The research is coming in with a resounding yes. "Water
intoxication" is fairly common in long distance events like the marathon
or cycling. According to an article in Annals of Internal Medicine 18%
of marathon runners drink too much water and an article in Medicine and
Science in Sports and Exercise finds that 29% of the finishers in the
Hawaiian Ironman have water intoxication or hyponatremia. The New England
Journal of Medicine states, "We have observed that hyponatremia
occurs in a substantial fraction of marathon runners and can be severe"
and "(It) has emerged as an important cause of race related death and life
threatening illness among marathon runners." Hyponatremia has also become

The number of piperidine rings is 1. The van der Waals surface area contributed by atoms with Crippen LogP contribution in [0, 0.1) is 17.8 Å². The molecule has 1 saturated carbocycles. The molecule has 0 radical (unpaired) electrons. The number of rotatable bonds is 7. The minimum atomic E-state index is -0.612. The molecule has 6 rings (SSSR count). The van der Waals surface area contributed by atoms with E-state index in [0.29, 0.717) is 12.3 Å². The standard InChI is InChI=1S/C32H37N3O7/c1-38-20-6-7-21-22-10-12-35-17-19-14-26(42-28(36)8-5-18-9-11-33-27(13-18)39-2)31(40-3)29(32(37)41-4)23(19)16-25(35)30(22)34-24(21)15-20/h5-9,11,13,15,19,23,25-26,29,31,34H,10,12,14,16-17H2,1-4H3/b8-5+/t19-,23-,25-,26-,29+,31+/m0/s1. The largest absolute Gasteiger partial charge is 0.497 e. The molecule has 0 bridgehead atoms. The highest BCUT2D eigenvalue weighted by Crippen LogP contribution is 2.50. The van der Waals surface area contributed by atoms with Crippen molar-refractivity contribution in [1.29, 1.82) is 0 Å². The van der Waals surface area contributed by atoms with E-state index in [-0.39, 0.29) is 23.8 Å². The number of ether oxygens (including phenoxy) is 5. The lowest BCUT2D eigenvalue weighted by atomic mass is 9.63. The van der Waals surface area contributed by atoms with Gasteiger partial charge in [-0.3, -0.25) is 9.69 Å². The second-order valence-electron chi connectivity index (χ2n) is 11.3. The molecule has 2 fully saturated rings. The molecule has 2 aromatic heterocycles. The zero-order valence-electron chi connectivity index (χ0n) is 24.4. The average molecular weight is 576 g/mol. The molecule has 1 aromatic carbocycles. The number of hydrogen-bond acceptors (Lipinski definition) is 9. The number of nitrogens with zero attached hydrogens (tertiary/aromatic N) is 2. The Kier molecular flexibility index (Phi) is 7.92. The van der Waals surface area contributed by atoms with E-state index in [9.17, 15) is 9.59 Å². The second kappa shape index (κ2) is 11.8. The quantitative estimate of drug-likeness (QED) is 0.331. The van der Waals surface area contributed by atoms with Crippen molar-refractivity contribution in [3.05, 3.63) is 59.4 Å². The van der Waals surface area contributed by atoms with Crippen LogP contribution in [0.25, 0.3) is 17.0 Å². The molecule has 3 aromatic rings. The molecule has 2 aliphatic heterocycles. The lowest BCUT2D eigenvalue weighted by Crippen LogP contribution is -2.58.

a common cause of heat illnesses in the Grand Canyon
where people drink too much water and don't eat enough to maintain good levels
of salts and potassium.
What are the symptoms of hyponatremia?
They include apathy, confusion, nausea, and fatigue. If untreated they can
lead to coma or death. Unfortunately, these are the same symptoms of heat
exhaustion or heat stroke and people with these symptoms will often drink even
more water because they think they are dehydrated. A good way for an athlete to
gage how much water she needs is to weigh before and after a race. If weight is
maintained or gained, then she is drinking too much water.
What is happening to the body?
The athlete consumes large amounts of water and blood plasma increases, diluting
salt content. The athlete is also losing salt through perspiration and the
amount of salts available to the body decrease and this interferes with brain,
heart, and muscle function.